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Contributor: Emma McGowan Author: Contributor: Emma McGowan
Last updated: 20 June 2019

The very first thing to know about summer in San Francisco? It’s not very… Summery. While most places in North America enjoy sunshine and warmth from June through August, San Francisco’s unique climate actually features fog during those months. (Some of us even call August 'Fogust', when we’re feeling punny.) You can expect temperatures ranging from the low 20s (high 60s) during the day and around 10 at night — so bring a jacket.

But who wants to visit a city when it’s super hot out, anyway? Instead, come to San Francisco, and take advantage of our perfectly temperate, rain-free weather for some excellent urban exploring.

Here are five things you can’t miss during your San Francisco summer visit.


San Franciscans love our parks and probably no park better exemplifies that fact than Dolores. On any sunny day (and despite what I said earlier, they do happen sometimes!) you’ll find the park packed with young and young-ish people hanging out on a hodgepodge of picnic blankets, playing games, and enjoying some tasty adult beverages. Grab your favourite brew or wine, some delicious snacks at Bi-Rite down the street, and join the fun.

One note: While drinking is technically not allowed in Dolores, it’s not a rule that anyone follows. Just please don’t bring glass into the park and clean up after yourself when you’re done.


While many of the factory buildings in SF have been converted to tech company offices, there are still a few stalwarts of industry hanging on! Two particularly delicious ones are Dandelion Chocolates and Anchor Brewery, which are conveniently located about 10 minutes apart by car and 30 minutes if you want to hoof it. Both companies offer tours (including samples!) and both require a reservation beforehand. Why not make a delicious day of it?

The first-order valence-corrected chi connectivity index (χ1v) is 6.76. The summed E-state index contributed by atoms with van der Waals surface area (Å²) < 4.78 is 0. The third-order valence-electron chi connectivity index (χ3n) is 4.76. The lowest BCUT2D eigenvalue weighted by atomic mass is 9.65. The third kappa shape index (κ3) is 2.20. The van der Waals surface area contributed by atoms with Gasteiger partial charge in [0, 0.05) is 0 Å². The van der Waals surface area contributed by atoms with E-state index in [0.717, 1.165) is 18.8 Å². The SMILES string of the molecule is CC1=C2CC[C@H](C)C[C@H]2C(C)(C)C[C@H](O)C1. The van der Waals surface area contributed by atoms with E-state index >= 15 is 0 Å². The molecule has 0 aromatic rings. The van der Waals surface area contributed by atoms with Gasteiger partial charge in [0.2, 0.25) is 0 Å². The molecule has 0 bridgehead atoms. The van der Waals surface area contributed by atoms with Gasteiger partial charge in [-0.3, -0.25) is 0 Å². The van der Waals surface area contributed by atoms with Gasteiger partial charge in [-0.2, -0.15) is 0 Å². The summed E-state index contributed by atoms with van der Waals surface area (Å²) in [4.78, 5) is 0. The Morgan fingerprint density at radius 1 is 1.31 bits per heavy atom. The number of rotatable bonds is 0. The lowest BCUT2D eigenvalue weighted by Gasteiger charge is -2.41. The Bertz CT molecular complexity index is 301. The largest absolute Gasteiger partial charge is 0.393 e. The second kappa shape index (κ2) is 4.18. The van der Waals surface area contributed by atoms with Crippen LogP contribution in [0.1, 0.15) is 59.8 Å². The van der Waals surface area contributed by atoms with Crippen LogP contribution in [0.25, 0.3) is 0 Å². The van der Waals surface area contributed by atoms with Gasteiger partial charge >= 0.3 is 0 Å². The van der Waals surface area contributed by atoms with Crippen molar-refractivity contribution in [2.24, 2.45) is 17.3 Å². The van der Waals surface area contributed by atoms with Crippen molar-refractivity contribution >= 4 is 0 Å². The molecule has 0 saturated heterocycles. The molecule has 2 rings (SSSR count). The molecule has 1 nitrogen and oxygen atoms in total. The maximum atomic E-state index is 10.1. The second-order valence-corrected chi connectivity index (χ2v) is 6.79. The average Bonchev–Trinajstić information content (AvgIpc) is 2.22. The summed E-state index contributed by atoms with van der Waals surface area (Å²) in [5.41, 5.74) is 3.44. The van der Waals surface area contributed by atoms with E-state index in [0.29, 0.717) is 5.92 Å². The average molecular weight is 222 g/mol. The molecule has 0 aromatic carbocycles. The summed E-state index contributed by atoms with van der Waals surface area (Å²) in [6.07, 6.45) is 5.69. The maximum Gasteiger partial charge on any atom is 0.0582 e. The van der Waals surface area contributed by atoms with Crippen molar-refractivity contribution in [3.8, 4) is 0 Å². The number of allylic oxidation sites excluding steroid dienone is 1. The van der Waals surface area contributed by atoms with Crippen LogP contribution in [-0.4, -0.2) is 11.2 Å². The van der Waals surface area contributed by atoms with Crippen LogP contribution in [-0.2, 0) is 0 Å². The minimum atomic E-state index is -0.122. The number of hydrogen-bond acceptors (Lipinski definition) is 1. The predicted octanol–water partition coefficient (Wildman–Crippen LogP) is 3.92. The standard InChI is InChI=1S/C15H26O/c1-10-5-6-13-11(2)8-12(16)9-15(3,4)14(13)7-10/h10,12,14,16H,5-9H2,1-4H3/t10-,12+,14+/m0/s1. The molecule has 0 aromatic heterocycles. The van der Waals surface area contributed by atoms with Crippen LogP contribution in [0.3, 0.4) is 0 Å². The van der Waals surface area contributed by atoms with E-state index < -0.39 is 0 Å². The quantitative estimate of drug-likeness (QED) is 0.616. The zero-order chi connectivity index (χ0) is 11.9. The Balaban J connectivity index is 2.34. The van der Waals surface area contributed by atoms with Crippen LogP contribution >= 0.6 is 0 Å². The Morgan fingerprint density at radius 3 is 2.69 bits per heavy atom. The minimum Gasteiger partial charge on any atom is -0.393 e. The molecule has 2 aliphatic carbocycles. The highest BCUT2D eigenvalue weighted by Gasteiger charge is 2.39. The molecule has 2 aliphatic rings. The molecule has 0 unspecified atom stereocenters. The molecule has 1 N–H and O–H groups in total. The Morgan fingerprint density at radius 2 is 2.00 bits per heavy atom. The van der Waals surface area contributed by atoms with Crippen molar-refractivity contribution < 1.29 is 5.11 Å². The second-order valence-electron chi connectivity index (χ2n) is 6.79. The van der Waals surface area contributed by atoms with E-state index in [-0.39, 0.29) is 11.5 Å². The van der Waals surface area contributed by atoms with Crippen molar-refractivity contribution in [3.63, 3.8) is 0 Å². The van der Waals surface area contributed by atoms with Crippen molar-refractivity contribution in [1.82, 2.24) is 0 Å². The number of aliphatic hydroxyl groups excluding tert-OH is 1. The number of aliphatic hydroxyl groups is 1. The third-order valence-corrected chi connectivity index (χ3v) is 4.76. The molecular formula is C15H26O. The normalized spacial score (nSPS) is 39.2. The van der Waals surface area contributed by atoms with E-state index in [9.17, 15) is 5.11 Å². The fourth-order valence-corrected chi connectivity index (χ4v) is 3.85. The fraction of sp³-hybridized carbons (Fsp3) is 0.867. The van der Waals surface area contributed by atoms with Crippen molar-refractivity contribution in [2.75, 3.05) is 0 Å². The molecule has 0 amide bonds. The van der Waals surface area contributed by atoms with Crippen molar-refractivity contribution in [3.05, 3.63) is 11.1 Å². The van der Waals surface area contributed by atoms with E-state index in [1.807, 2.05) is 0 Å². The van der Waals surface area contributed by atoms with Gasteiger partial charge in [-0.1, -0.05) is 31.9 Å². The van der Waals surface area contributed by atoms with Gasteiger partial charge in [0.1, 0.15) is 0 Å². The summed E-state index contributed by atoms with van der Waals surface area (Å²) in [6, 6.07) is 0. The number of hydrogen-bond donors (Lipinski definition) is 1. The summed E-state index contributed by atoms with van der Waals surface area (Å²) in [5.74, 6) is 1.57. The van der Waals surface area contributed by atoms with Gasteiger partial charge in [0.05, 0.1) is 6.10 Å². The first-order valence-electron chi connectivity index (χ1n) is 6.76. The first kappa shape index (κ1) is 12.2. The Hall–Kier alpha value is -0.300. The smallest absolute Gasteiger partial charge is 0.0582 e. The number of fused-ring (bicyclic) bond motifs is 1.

Even if you’ve been to a million Chinatowns, San Francisco Chinatown is something special. It’s the oldest one in the country and not only does it look like a movie set, the style it’s built in has been imitated by Chinatowns around the world.

During the day, Chinatown can get hot and crowded with tourists, even during the foggy summer months. For a much more magical experience, explore the neighbourhood at night. Pop into a food place that catches your eye. Stroll down Grant Avenue, admiring the lanterns hanging over the street. Grab a drink at LiPo, an amazing dive bar that’s been there since the 1930s. It’s a truly unique, gorgeous experience.


The Presidio is the original military site of San Francisco but these days it’s a beautiful national park spotted with old army barracks, a military graveyard, and even a pet cemetery! The views from the hills include the Golden Gate Bridge, while the tall California trees provide cover for a range of lush foliage.

After your hike, head down to Presidio Twilight, which is held every Thursday evening through early September on the lawn of what used to be officer’s quarters, in front of the Presidio Visitor Center. Featuring local food trucks and geodesic domes that light up at night, the event couldn’t be more SF. Just be sure to bring a jacket to keep you cosy and a picnic blanket to sit on!


Brunch is a serious activity in San Francisco. On nice weekends, you’ll see lines stretching around blocks as people queue for hours to get into their favourite spot. With that in mind, show up early to Nopa, which opens at 10.30am. It’s known for fresh local ingredients and delicious food at a decent (by SF-standards) price. Get in line by the door around 10.15am to guarantee a spot — and don’t miss the french toast. (Pro-tip: one piece is more than enough for one person.)

Emma McGowan is a freelance lifestyle writer covering startups, sex education, reproductive rights, LGBTQIA+ issues, and gender politics. She's Bustle's sexual health columnist at Sex IDK. She's a SFSI-certified sex educator and her byline has appeared in Mashable, Bustle, Broadly, The Daily Dot, Mic, and The Bold Italic. She's also the editor at the sexual health site Sexual + Being